By now, we are all familiar with the digital divide and the impacts it can have on people around the world. One argument often presented for allowing phones into the classroom is that it gives students opportunities to use devices/the internet in cases where the school is not able to provide 1-1 tech. However, what happens if the school doesn’t have (or have enough) devices and there are still students left with no device to use? Do they sit out of the lesson? Are they able to finish the work at home? Statistics Canada’s 2021 internet use survey indicates that only 88.1% of residents over the age of 15 have access to a smartphone/phone with internet capabilities. This means that there are still 12% that don’t have access to a device. This number is likely even lower if you are considering students who are under the age of 15. Allowing cellphone use in the classroom can further this divide. It can also make some students feel lesser due to their lack of access, and cause issues when asking students to complete work at school/at home by using a personal device such as a cellphone.

Some other points by the agree team were: stress and frustration, connections to lower test scores, online cheating with a device while at school, and a disconnect from face to face activities.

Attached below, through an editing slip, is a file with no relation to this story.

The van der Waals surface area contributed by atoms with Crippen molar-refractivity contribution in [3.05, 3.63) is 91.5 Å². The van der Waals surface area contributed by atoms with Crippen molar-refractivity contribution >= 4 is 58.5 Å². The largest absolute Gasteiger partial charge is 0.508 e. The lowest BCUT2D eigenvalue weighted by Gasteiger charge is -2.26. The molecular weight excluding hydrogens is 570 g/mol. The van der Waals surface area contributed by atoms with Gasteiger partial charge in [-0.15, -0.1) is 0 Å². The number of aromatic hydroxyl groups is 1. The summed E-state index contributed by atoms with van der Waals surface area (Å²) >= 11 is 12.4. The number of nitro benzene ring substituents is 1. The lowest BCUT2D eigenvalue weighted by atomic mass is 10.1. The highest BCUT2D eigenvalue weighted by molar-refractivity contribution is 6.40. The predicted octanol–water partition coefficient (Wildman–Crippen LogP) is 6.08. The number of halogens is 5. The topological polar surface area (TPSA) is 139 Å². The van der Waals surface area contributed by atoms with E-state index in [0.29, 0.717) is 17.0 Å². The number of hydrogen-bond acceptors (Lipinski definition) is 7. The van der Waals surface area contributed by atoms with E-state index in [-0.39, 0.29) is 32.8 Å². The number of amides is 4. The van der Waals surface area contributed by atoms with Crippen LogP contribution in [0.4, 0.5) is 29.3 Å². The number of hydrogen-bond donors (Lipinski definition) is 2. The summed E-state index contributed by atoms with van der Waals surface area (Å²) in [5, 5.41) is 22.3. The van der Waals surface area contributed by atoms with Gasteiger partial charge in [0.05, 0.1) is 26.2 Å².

Even though they could not sway my personal opinion much, the disagree team (Reid, Bret, and Leona) still did an excellent job laying out some points to think about as to why we should allow cellphones in the classroom.

Cellphones can allow for more accessibility
Cellphones are just another form of technology. Thus, they can be used in similar ways to computers and other assistive tech to help students in the classroom. This article does a great job of outlining all the assistive technology (AT) features that are available on every Apple and Android phone. It also outlines how these features can be used to help writing, reading, motor skill, attention, and organizational issues. These are all tools that students could theoretically use in the classroom if needed. Finally, in this article Veronica Lewis, who suffers from low vision and vision loss, details her experiences with using her phone in the classroom as AT as well as the applications she uses for certain academic tasks.

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Using cellphones can make learning exciting